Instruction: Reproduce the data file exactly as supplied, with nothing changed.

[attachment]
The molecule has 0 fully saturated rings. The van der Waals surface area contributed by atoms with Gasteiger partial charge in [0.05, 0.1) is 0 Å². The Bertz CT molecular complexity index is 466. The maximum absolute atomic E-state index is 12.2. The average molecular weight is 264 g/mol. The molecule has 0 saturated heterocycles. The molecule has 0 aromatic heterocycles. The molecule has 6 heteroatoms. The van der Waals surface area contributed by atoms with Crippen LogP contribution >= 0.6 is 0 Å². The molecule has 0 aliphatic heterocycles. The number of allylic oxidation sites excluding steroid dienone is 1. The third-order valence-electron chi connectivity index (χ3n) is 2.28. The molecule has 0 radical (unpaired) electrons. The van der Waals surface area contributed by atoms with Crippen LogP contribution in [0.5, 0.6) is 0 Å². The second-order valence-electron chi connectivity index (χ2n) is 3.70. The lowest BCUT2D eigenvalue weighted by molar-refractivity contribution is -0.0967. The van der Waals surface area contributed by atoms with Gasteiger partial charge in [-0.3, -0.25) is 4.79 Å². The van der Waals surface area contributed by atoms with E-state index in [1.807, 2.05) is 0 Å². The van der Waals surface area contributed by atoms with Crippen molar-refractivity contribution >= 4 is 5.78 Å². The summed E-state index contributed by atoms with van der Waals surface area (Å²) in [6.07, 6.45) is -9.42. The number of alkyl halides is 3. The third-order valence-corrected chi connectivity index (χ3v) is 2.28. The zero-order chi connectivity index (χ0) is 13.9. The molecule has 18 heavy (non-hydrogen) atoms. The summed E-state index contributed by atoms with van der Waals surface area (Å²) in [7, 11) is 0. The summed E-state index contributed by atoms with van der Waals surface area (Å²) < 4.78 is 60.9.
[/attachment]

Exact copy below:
The molecule has 0 fully saturated rings. The van der Waals surface area contributed by atoms with Gasteiger partial charge in [0.05, 0.1) is 0 Å². The Bertz CT molecular complexity index is 466. The maximum absolute atomic E-state index is 12.2. The average molecular weight is 264 g/mol. The molecule has 0 saturated heterocycles. The molecule has 0 aromatic heterocycles. The molecule has 6 heteroatoms. The van der Waals surface area contributed by atoms with Crippen LogP contribution >= 0.6 is 0 Å². The molecule has 0 aliphatic heterocycles. The number of allylic oxidation sites excluding steroid dienone is 1. The third-order valence-electron chi connectivity index (χ3n) is 2.28. The molecule has 0 radical (unpaired) electrons. The van der Waals surface area contributed by atoms with Crippen LogP contribution in [0.5, 0.6) is 0 Å². The second-order valence-electron chi connectivity index (χ2n) is 3.70. The lowest BCUT2D eigenvalue weighted by molar-refractivity contribution is -0.0967. The van der Waals surface area contributed by atoms with Gasteiger partial charge in [-0.3, -0.25) is 4.79 Å². The van der Waals surface area contributed by atoms with E-state index in [1.807, 2.05) is 0 Å². The van der Waals surface area contributed by atoms with Crippen molar-refractivity contribution >= 4 is 5.78 Å². The summed E-state index contributed by atoms with van der Waals surface area (Å²) in [6.07, 6.45) is -9.42. The number of alkyl halides is 3. The third-order valence-corrected chi connectivity index (χ3v) is 2.28. The zero-order chi connectivity index (χ0) is 13.9. The molecule has 18 heavy (non-hydrogen) atoms. The summed E-state index contributed by atoms with van der Waals surface area (Å²) in [7, 11) is 0. The summed E-state index contributed by atoms with van der Waals surface area (Å²) < 4.78 is 60.9.